Python Authorization Library

oso is available as a package for use in Python applications.

Code-level documentation is here.

To install, see installation instructions.

Framework integrations

oso provides integrations for popular frameworks:

Working with Python Objects

oso’s Python authorization library allows you to write policy rules over Python objects directly. This document explains how different types of Python objects can be used in oso policies.

Note

More detailed examples of working with application classes can be found in Policy Examples.

Class Instances

You can pass an instance of any Python class into oso and access its methods and fields from your policy (see Application Types).

Python instances can be constructed from inside an oso policy using the New operator if the Python class has been registered using either the register_class() method or the polar_class() decorator. An example of this can be found here.

Numbers and Booleans

Polar supports both integer and floating point numbers, as well as booleans (see Primitive Types)

Strings

Python strings are mapped to Polar Strings. Python’s string methods may be accessed from policies:

policy.polar
allow(actor, action, resource) if actor.username.endswith("example.com");
app.py
user = User()
user.username = "alice@example.com"
assert(oso.is_allowed(user, "foo", "bar))

Warning

Polar does not support methods that mutate strings in place. E.g. capitalize() will have no effect on a string in Polar.

Lists

Python lists are mapped to Polar Lists. Python’s list methods may be accessed from policies:

policy.polar
allow(actor, action, resource) if actor.groups.index("HR") == 0;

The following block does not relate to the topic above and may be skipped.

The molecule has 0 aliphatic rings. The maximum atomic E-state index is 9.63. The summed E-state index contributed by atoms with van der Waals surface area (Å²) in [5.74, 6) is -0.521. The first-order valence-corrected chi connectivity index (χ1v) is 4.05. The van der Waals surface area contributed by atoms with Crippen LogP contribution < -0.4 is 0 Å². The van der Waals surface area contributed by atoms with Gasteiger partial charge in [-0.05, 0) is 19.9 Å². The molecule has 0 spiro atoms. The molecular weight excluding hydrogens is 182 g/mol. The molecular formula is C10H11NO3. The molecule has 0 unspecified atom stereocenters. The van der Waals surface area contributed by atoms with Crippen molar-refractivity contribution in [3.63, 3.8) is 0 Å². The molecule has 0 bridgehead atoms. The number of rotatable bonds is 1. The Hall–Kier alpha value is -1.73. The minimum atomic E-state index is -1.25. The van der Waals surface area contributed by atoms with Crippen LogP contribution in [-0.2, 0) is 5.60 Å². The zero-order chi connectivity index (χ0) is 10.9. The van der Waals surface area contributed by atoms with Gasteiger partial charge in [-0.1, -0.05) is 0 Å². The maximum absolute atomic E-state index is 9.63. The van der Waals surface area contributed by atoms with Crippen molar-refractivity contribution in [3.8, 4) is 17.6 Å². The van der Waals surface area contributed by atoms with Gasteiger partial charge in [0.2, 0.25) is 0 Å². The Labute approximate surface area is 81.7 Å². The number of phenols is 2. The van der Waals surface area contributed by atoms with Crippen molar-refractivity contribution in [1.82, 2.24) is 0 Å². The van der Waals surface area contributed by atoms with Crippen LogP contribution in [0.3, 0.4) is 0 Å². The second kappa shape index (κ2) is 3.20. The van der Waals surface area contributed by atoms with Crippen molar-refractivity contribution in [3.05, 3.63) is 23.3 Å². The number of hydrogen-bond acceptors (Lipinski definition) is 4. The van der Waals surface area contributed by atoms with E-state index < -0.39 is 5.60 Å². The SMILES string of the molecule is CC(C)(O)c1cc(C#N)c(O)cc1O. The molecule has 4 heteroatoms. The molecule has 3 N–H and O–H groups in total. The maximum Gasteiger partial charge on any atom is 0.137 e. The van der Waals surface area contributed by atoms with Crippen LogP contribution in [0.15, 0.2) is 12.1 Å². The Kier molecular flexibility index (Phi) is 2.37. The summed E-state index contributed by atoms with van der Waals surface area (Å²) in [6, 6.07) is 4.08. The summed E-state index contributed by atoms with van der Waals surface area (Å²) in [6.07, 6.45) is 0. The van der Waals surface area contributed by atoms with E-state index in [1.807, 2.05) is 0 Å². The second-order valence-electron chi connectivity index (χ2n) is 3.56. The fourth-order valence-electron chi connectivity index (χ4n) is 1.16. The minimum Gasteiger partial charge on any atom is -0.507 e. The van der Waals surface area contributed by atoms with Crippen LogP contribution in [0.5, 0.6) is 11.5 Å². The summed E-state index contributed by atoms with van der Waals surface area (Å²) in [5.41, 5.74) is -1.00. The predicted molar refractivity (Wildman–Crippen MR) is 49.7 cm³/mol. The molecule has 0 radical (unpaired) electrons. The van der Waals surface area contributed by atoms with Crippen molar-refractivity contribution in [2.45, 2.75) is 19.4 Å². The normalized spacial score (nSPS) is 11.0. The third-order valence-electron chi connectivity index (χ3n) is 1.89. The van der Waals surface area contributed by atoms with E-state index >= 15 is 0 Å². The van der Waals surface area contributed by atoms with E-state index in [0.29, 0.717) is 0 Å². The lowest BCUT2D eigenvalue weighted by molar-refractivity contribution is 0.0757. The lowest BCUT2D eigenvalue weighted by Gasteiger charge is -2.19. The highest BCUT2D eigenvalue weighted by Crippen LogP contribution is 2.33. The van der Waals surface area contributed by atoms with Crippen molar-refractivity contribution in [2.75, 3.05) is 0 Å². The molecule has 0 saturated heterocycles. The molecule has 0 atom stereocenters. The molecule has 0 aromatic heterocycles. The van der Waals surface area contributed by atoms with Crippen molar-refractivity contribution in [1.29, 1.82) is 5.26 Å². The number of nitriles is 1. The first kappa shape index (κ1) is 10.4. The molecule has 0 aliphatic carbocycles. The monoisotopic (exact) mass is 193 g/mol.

app.py
user = User()
user.groups = ["HR", "payroll"]
assert(oso.is_allowed(user, "foo", "bar"))

Warning

Polar does not support methods that mutate lists in place. E.g. reverse() will have no effect on a list in Polar.

Likewise, lists constructed in Polar may be passed into Python methods:

policy.polar
allow(actor, action, resource) if actor.has_groups(["HR", "payroll"]);
app.py
class User:
   def has_groups(self, groups):
      """ Check if a user has all of the provided groups. """
         for g in groups:
            if not g in self.groups:
               return False
         return True

user = User()
user.groups = ["HR", "payroll"]
assert(oso.is_allowed(user, "foo", "bar))

Dictionaries

Python dictionaries are mapped to Polar Dictionaries:

policy.polar
allow(actor, action, resource) if actor.roles.project1 = "admin";
app.py
user = User()
user.roles = {"project1": "admin"}
assert(oso.is_allowed(user, "foo", "bar))

Likewise, dictionaries constructed in Polar may be passed into Python methods.

Iterables

Oso handles non-list/dictionary iterable Python objects by evaluating each of the object’s elements one at a time. Generator methods are a common use case for passing iterables into oso:

policy.polar
allow(actor, action, resource) if actor.get_group() = "payroll";
app.py
class User:
   def get_group(self):
      """ Generator method to yield user groups. """
      yield from ["HR", "payroll", "]

user = User()
assert(oso.is_allowed(user, "foo", "bar))

In the policy above, the right hand side of the allow rule will first evaluate "HR" = "payroll", then "payroll" = "payroll". Because the latter evaluation succeeds, the call to is_allowed() will succeed. Note that if get_group() returned a list, the rule would fail, as the evaluation would be ["HR", "payroll"] = "payroll".

Summary

Python -> Polar Types Summary

Python type

Polar type

int

Number (Integer)

float

Number (Float)

bool

Boolean

list

List

dict

Dictionary